Photo: Me in my 18th century costume for when I do “everyday reenactments,” part of my effort to better understand America today through understanding American history.
EDITOR’S NOTE: A few weeks ago I wrote on why I oppose the removal of Confederate statues. This is my follow up essay in the wake of that, dealing with some critiques I received on my Facebook feed and in email. It’s also a response to the recent protest at UVA in which Thomas Jefferson’s statue was shrouded and a sign was mounted atop it reading, “TJ is a racist and rapist” along with a list of demands made to the university designed to right perceived racial wrongs.
The Scourge of Presentism and the rise of Mob Rule
Let’s start with some facts.
- My daughter is a fourth-year at the University of Virginia (UVA).
- Thomas Jefferson created UVA, one of three achievements above all others that he most prided himself on.
- When UVA was founded, just as it was for slaves, free black men, and poor white men, my daughter could never have attended because of that whole “being a woman” thing.
- Therefore Thomas Jefferson is a rogue, a sexist, a scoundrel, and a pariah.
Oh wait, that last one isn’t a fact. Rather, it’s a slander.
It’s also the kind of muddle-headed thinking currently issuing from some UVA students, some UVA faculty, some Charlottesville organizer-residents and protesters, along with some equally misguided folks at Washington & Lee, vocal antifa (anti-fascists), and issue-sympathizers, all of whom, on past figures and history, are ridiculously and ineffectively protesting the past.
And, I might add, as Americans they’re free to openly protest, assemble, speak and write about the past — or anything — as a direct result of the work of Jefferson and his white, privileged, male contemporaries who ultimately gave every one of us, no matter how marginalized, the revolutionary Bill of Rights enshrined in US law that we enjoy today.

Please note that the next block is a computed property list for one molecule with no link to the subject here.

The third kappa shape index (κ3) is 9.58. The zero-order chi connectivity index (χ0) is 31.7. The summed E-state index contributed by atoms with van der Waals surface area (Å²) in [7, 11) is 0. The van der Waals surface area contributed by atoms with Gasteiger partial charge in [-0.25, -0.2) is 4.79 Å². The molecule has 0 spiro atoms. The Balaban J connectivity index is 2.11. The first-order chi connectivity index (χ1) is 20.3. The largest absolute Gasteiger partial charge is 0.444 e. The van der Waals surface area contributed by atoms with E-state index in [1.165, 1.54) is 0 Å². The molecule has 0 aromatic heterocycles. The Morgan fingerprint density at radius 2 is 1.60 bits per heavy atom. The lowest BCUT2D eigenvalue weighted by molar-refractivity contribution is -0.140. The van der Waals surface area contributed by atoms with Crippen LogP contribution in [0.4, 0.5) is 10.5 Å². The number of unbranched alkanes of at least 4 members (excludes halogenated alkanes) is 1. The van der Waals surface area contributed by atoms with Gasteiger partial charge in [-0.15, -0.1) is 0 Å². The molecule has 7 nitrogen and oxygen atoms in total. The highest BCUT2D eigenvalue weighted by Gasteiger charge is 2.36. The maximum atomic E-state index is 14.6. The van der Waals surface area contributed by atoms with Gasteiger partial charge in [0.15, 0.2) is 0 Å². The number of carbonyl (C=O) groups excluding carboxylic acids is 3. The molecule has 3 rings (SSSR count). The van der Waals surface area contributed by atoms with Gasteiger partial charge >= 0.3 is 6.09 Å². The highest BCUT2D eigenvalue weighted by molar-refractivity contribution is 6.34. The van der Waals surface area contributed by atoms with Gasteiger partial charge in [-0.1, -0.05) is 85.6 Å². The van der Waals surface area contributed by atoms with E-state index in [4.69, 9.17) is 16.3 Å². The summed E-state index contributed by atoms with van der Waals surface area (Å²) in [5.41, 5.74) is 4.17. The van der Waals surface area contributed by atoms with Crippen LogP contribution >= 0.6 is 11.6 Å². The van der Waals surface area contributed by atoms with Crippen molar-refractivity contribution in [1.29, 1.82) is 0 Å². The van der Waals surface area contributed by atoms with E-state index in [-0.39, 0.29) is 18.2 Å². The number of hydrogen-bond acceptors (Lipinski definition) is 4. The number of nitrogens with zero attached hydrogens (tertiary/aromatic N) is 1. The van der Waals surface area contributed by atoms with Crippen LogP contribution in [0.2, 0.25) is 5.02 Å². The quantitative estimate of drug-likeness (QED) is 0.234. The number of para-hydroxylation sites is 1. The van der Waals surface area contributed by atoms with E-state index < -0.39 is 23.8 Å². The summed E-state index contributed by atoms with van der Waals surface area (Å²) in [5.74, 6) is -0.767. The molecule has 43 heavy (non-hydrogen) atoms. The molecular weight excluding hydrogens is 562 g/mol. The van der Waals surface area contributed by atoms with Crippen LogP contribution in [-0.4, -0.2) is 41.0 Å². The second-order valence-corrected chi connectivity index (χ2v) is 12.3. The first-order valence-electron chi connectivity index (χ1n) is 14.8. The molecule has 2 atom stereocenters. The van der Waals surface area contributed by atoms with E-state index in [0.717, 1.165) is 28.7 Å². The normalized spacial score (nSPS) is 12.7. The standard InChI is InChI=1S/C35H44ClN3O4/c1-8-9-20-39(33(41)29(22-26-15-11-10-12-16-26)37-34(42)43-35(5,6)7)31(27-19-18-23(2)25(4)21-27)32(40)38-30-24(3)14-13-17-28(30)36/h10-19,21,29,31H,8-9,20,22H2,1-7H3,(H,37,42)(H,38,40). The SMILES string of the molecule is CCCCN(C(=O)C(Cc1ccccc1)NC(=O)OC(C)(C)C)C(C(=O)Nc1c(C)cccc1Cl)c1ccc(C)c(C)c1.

So talk about a blind spot!
Flaws in the Counter-Protests
Further, the whole approach, and many of the aims, of the anti-statue/anti-history protesters (for lack of more succinct terms), and those with an otherwise understandable antifa consciousness, hints at the rise of a dangerous mob rule emerging in America.
Anti-statue protesters and their spokespersons are behaving as if they’re bringing forth some sparkling example of enlightenment about America’s deep dark past for the rest of us to finally face, like it’s some well-concealed secret or something and all us rubes are, like, the last to know.
The recent reaction protests, including this week’s egregious shrouding of a UVA Thomas Jefferson statue by UVA #blm, some follow-on writings reflecting on Charlottesville and upping the demands on society to reckon with our racism, as well as tweets and Facebook posts, too-often presume that contemporary American society-at-large is too dim-witted, intransigent, or secretly racist to comprehend what the protesters allege is the unforgivable shame inherent in a great many so-called racist heroes of the past — from the American colonial era through to the Civil War era and even beyond.
Protesters dispute that these figures even are heroes because when the protesters, like St. Peter at the pearly gates, weigh up historic figures’ merits and flaws, the flaws, mostly in slaveholding but also in sexism, outweigh any contribution or merit, thus legitimizing the imperative to blot the historic figures out of the public square, human memory, and the American story.
And all of this is done by extracting the figures from history and their historic time and putting them on trial in our time and based on our standards. This is presentism.
The protesters imply, through their aim to dismantle, that those of us opposed to removing statues and/or changing names, those of us who don’t want our history torn down, are abetting a lingering abuse baked into the physical presence of the statues either because of when or by whom they were erected, or simply because of the figure in question. Opponents of such removal are, by extension, tacitly supporting racism.